Because I Said So

Growing up, dad drilled a ton of old sayings into me and my siblings, for the sole purpose of keeping us in line while pretending to offer ‘fatherly’ advice. His favourites were,

[“if you’re going to do something, do it right the first time.”

Because I said so.”  “You’ll live.” And yell, “ELBOWS OFF THE TABLE!” while resting on his.]

But the one he used the most and could have been replayed over and over was

[“Do as I say, not as I do.”]

I’m sure there were a myriad of others that I don’t’ recall, being the youngest, but these were burned into my memory bank for eternity.

Over the years the odd one will spring to the foreground despite my attempts to wipe them out. ‘Doing it right the first time‘ often raises its head, but the one that came to me today was

[Do as I say not as I do].

I’ve always been hard on myself, really hard. The bar has always been too high, so high in fact an Olympian would be challenged to clear it without knocking it down. I expected a lot of myself and beat myself to a pulp should I not meet the standards I set. Not quite a perfectionist, [yeah right], everything had to be just so. A side effect of my upbringing. That do it right the first time threat because that’s what it was. The countless times I was forced to redo a chore until it met with dad’s approval was staggering. And you did it for fear of the belt.

But today, brought forth the ‘practice what you preach‘ idiom. You know what I’m referring to.  That mindset we all have where we hand out the best advice to our friends. Words that saved them grief, made life easier, helped them solve a problem or decide on what path to take.

I know I’m guilty of it, I did it in my teens, in my twenties and thirties all the way up to today.  I take my own experiences, blunders, and goofs bestowing sound advice to others about to make the same mistakes I did. It’s such a great feeling to help others. Supply guidance and insight they may not have, be that sounding board, devil’s advocate, voice of reason. The pride we feel when a friend or loved one takes our words to heart and everything works out splendidly. Their appreciation and thanks fill you with joy. You stand straighter, head held high, chest puffed out, acting like one whose just won the noble peace prize for all the selfless work you’ve done.

So. Why then. Do we not follow our own advice? Not listen to that voice of wisdom? Stumble and fall again and again in our stubbornness to do it this way. Because it’s the only way and all other options are wrong.

It really hit home today after I’d been at the gym. I said to my son afterwards,

“I forget how good I feel after a workout. I wish I could remember the feeling all the time. It would make it that much easier to stay motivated and get down there more often.”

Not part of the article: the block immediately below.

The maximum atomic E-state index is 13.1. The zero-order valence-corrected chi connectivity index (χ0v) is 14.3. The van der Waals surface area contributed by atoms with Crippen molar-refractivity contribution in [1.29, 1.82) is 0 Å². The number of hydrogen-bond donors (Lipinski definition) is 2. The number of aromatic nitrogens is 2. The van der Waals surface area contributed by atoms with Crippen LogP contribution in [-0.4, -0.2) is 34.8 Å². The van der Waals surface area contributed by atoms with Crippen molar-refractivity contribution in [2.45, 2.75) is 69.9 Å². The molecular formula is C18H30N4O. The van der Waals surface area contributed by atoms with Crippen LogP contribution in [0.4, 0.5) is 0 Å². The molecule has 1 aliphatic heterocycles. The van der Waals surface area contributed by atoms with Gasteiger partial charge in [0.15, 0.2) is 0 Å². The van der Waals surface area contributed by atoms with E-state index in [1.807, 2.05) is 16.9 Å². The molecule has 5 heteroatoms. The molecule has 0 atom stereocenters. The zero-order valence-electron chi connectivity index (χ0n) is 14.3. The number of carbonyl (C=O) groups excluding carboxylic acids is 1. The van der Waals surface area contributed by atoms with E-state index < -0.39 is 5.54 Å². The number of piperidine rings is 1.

I was more committed pre covid heading down to the 2nd floor of our apartment building every few days spending an hour or more between treadmill core exercises free weights and stretches. In between those visits, we walked. My eating was healthier, I was sleeping well, and my mood was good.

Then March 2020 happened. And it all went to rat shit.

Seizure activity increased exponentially occurring every 2 weeks in the first half of 2020, settling down to once every 5-6. My outlook on life spiraled down in the muck and I found myself stuck in a rut sludging through the mud slipping and falling as it sucked at my feet. My physical activity bumped along altering between smooth highways and rock slides. As my motivation and eating habits dwindled, my weight edged up to the most it has in a long time. I try to kid myself believing its muscle not fat that accounts for it. Hmm. Never seen a stomach jiggle and wiggle from toned muscles before. My abs resemble more like the dough boy than a washboard. Covid spread has taken over and I’ve no one but myself to blame.

Ok. So, stop.  What am I doing?

I’m taking a horrible stressful global pandemic and its resulting fall out, restrictions, reduced social interactions and isolation and placing all the blame on myself for my moods, lack of physical activity and poor diet choices. With all the sickness and death, fear, panic, and stress all around me, my expectations haven’t changed. That bar hasn’t lowered and the demand to meet or exceed it remains. In the meantime, I recommend others; “do what you can,” “don’t fret over a future you have no control over.” “Focus on today, this moment in time.”  “Cut yourself some slack,” “ask yourself; if in the big picture does this really matter?”  “Meditate, practice mindfulness, listen to music, read, journal, keep your mind busy.” yadda, yadda, etc., and so on.

Huh. Sound advice, eh? My doctor says the same thing. Gee. Maybe I should practice what I preach? Maybe give me the space to relax, allow myself to just be and not worry about a few pounds. To let myself have good days and bad and be okay with it. And recognize I had limitations even before covid. That the increasing limitations are through no fault of my own and are out of my control.

I should listen to myself when I speak offering advice to others. Really listen to what they’re saying and my responses. I could learn something valuable, useful and break the cycle of

[doing what I do and not as I say.]

Sorry dad, you were wrong. Your words weren’t helpful, actually harmful, and just plain bull shit.

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